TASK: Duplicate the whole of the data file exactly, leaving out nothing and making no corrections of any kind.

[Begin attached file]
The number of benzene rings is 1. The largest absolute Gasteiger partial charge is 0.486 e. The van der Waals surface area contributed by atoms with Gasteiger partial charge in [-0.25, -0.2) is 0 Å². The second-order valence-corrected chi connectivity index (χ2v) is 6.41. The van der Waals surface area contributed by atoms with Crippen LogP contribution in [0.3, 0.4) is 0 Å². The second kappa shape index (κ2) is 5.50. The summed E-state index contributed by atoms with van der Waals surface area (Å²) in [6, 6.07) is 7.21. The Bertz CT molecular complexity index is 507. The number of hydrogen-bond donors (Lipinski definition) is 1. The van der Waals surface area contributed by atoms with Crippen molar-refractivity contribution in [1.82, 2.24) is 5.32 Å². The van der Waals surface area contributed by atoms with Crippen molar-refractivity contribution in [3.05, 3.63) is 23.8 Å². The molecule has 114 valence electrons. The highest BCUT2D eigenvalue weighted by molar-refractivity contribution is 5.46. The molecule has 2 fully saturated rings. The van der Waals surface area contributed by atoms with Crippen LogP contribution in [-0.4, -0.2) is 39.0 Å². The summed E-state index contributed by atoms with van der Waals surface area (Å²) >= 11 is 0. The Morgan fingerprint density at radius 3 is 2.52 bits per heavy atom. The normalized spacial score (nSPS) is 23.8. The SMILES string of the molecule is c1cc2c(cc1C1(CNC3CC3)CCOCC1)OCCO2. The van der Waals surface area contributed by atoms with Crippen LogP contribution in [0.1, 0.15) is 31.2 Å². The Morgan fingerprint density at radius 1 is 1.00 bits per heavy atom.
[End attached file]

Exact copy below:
The number of benzene rings is 1. The largest absolute Gasteiger partial charge is 0.486 e. The van der Waals surface area contributed by atoms with Gasteiger partial charge in [-0.25, -0.2) is 0 Å². The second-order valence-corrected chi connectivity index (χ2v) is 6.41. The van der Waals surface area contributed by atoms with Crippen LogP contribution in [0.3, 0.4) is 0 Å². The second kappa shape index (κ2) is 5.50. The summed E-state index contributed by atoms with van der Waals surface area (Å²) in [6, 6.07) is 7.21. The Bertz CT molecular complexity index is 507. The number of hydrogen-bond donors (Lipinski definition) is 1. The van der Waals surface area contributed by atoms with Crippen molar-refractivity contribution in [1.82, 2.24) is 5.32 Å². The van der Waals surface area contributed by atoms with Crippen molar-refractivity contribution in [3.05, 3.63) is 23.8 Å². The molecule has 114 valence electrons. The highest BCUT2D eigenvalue weighted by molar-refractivity contribution is 5.46. The molecule has 2 fully saturated rings. The van der Waals surface area contributed by atoms with Crippen LogP contribution in [-0.4, -0.2) is 39.0 Å². The summed E-state index contributed by atoms with van der Waals surface area (Å²) >= 11 is 0. The Morgan fingerprint density at radius 3 is 2.52 bits per heavy atom. The normalized spacial score (nSPS) is 23.8. The SMILES string of the molecule is c1cc2c(cc1C1(CNC3CC3)CCOCC1)OCCO2. The van der Waals surface area contributed by atoms with Crippen LogP contribution in [0.1, 0.15) is 31.2 Å². The Morgan fingerprint density at radius 1 is 1.00 bits per heavy atom.